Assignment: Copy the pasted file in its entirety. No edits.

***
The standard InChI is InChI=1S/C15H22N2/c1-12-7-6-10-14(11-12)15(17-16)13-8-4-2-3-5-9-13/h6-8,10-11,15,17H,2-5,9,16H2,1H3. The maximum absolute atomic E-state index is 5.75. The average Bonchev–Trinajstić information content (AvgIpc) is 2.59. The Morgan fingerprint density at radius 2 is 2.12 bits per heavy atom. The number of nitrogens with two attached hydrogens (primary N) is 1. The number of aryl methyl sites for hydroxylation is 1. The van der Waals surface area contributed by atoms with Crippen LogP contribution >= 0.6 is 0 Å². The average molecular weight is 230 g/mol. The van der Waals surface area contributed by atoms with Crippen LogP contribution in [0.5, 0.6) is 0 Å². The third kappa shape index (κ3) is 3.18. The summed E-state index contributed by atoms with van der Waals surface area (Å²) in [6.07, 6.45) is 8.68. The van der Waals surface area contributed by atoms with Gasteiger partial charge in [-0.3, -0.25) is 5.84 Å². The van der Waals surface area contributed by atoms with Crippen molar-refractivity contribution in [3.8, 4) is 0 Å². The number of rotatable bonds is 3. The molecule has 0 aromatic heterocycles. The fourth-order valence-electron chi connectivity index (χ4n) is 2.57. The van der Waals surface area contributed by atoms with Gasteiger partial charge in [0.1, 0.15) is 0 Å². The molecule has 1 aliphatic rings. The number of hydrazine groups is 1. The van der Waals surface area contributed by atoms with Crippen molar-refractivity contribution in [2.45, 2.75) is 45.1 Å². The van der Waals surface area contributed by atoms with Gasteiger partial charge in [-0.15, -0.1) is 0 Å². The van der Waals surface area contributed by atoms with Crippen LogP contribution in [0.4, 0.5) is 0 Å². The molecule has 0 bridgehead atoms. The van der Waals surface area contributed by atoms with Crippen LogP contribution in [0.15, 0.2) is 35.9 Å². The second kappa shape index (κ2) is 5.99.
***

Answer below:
The standard InChI is InChI=1S/C15H22N2/c1-12-7-6-10-14(11-12)15(17-16)13-8-4-2-3-5-9-13/h6-8,10-11,15,17H,2-5,9,16H2,1H3. The maximum absolute atomic E-state index is 5.75. The average Bonchev–Trinajstić information content (AvgIpc) is 2.59. The Morgan fingerprint density at radius 2 is 2.12 bits per heavy atom. The number of nitrogens with two attached hydrogens (primary N) is 1. The number of aryl methyl sites for hydroxylation is 1. The van der Waals surface area contributed by atoms with Crippen LogP contribution >= 0.6 is 0 Å². The average molecular weight is 230 g/mol. The van der Waals surface area contributed by atoms with Crippen LogP contribution in [0.5, 0.6) is 0 Å². The third kappa shape index (κ3) is 3.18. The summed E-state index contributed by atoms with van der Waals surface area (Å²) in [6.07, 6.45) is 8.68. The van der Waals surface area contributed by atoms with Gasteiger partial charge in [-0.3, -0.25) is 5.84 Å². The van der Waals surface area contributed by atoms with Crippen molar-refractivity contribution in [3.8, 4) is 0 Å². The number of rotatable bonds is 3. The molecule has 0 aromatic heterocycles. The fourth-order valence-electron chi connectivity index (χ4n) is 2.57. The van der Waals surface area contributed by atoms with Gasteiger partial charge in [0.1, 0.15) is 0 Å². The molecule has 1 aliphatic rings. The number of hydrazine groups is 1. The van der Waals surface area contributed by atoms with Crippen molar-refractivity contribution in [2.45, 2.75) is 45.1 Å². The van der Waals surface area contributed by atoms with Gasteiger partial charge in [-0.15, -0.1) is 0 Å². The van der Waals surface area contributed by atoms with Crippen LogP contribution in [0.4, 0.5) is 0 Å². The molecule has 0 bridgehead atoms. The van der Waals surface area contributed by atoms with Crippen LogP contribution in [0.15, 0.2) is 35.9 Å². The second kappa shape index (κ2) is 5.99.